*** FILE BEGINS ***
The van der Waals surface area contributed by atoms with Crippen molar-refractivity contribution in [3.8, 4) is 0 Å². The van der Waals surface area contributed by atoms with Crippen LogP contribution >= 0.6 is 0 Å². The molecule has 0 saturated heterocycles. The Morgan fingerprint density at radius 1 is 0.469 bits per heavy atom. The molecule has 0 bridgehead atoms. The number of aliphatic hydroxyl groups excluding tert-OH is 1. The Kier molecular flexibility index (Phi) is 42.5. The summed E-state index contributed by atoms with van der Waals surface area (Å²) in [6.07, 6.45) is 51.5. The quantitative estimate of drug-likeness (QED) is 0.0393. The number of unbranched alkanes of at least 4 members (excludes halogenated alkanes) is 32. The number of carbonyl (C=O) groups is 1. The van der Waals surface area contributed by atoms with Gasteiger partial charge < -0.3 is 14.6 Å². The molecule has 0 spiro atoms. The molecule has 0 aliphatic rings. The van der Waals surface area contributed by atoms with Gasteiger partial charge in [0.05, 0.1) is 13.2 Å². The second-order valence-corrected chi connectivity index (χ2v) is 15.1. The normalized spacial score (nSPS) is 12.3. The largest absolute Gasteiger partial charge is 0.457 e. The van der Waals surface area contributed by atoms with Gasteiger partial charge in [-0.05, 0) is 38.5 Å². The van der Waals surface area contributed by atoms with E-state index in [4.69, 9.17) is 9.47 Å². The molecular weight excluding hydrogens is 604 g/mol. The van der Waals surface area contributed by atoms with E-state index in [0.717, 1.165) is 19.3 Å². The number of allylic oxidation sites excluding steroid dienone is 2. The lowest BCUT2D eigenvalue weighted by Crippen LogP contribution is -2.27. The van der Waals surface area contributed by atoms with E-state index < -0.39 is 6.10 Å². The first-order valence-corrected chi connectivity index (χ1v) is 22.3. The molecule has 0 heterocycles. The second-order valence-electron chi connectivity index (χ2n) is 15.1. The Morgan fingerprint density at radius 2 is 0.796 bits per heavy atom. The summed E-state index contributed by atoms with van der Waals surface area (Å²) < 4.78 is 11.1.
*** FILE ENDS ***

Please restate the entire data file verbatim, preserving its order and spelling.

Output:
The van der Waals surface area contributed by atoms with Crippen molar-refractivity contribution in [3.8, 4) is 0 Å². The van der Waals surface area contributed by atoms with Crippen LogP contribution >= 0.6 is 0 Å². The molecule has 0 saturated heterocycles. The Morgan fingerprint density at radius 1 is 0.469 bits per heavy atom. The molecule has 0 bridgehead atoms. The number of aliphatic hydroxyl groups excluding tert-OH is 1. The Kier molecular flexibility index (Phi) is 42.5. The summed E-state index contributed by atoms with van der Waals surface area (Å²) in [6.07, 6.45) is 51.5. The quantitative estimate of drug-likeness (QED) is 0.0393. The number of unbranched alkanes of at least 4 members (excludes halogenated alkanes) is 32. The number of carbonyl (C=O) groups is 1. The van der Waals surface area contributed by atoms with Gasteiger partial charge < -0.3 is 14.6 Å². The molecule has 0 spiro atoms. The molecule has 0 aliphatic rings. The van der Waals surface area contributed by atoms with Gasteiger partial charge in [0.05, 0.1) is 13.2 Å². The second-order valence-corrected chi connectivity index (χ2v) is 15.1. The normalized spacial score (nSPS) is 12.3. The largest absolute Gasteiger partial charge is 0.457 e. The van der Waals surface area contributed by atoms with Gasteiger partial charge in [-0.05, 0) is 38.5 Å². The van der Waals surface area contributed by atoms with E-state index in [4.69, 9.17) is 9.47 Å². The molecular weight excluding hydrogens is 604 g/mol. The van der Waals surface area contributed by atoms with E-state index in [0.717, 1.165) is 19.3 Å². The number of allylic oxidation sites excluding steroid dienone is 2. The lowest BCUT2D eigenvalue weighted by Crippen LogP contribution is -2.27. The van der Waals surface area contributed by atoms with E-state index < -0.39 is 6.10 Å². The first-order valence-corrected chi connectivity index (χ1v) is 22.3. The molecule has 0 heterocycles. The second-order valence-electron chi connectivity index (χ2n) is 15.1. The Morgan fingerprint density at radius 2 is 0.796 bits per heavy atom. The summed E-state index contributed by atoms with van der Waals surface area (Å²) < 4.78 is 11.1.